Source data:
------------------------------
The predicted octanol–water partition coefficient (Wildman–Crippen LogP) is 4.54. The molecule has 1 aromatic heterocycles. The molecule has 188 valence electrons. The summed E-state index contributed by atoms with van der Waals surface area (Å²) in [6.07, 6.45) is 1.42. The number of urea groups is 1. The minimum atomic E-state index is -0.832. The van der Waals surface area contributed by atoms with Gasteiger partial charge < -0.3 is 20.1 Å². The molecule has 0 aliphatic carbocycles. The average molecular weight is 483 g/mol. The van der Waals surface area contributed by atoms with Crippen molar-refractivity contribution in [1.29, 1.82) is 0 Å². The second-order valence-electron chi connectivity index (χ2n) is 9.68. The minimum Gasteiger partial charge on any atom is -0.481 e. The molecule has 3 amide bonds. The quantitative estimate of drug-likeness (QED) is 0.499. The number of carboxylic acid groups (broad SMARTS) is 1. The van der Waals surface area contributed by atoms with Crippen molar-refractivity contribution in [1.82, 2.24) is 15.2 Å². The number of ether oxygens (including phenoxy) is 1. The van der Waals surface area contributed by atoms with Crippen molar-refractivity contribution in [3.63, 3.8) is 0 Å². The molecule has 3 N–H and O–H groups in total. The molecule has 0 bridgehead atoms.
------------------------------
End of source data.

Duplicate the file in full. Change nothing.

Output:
The predicted octanol–water partition coefficient (Wildman–Crippen LogP) is 4.54. The molecule has 1 aromatic heterocycles. The molecule has 188 valence electrons. The summed E-state index contributed by atoms with van der Waals surface area (Å²) in [6.07, 6.45) is 1.42. The number of urea groups is 1. The minimum atomic E-state index is -0.832. The van der Waals surface area contributed by atoms with Gasteiger partial charge < -0.3 is 20.1 Å². The molecule has 0 aliphatic carbocycles. The average molecular weight is 483 g/mol. The van der Waals surface area contributed by atoms with Crippen molar-refractivity contribution in [1.29, 1.82) is 0 Å². The second-order valence-electron chi connectivity index (χ2n) is 9.68. The minimum Gasteiger partial charge on any atom is -0.481 e. The molecule has 3 amide bonds. The quantitative estimate of drug-likeness (QED) is 0.499. The number of carboxylic acid groups (broad SMARTS) is 1. The van der Waals surface area contributed by atoms with Crippen molar-refractivity contribution in [1.82, 2.24) is 15.2 Å². The number of ether oxygens (including phenoxy) is 1. The van der Waals surface area contributed by atoms with Crippen molar-refractivity contribution in [3.63, 3.8) is 0 Å². The molecule has 3 N–H and O–H groups in total. The molecule has 0 bridgehead atoms.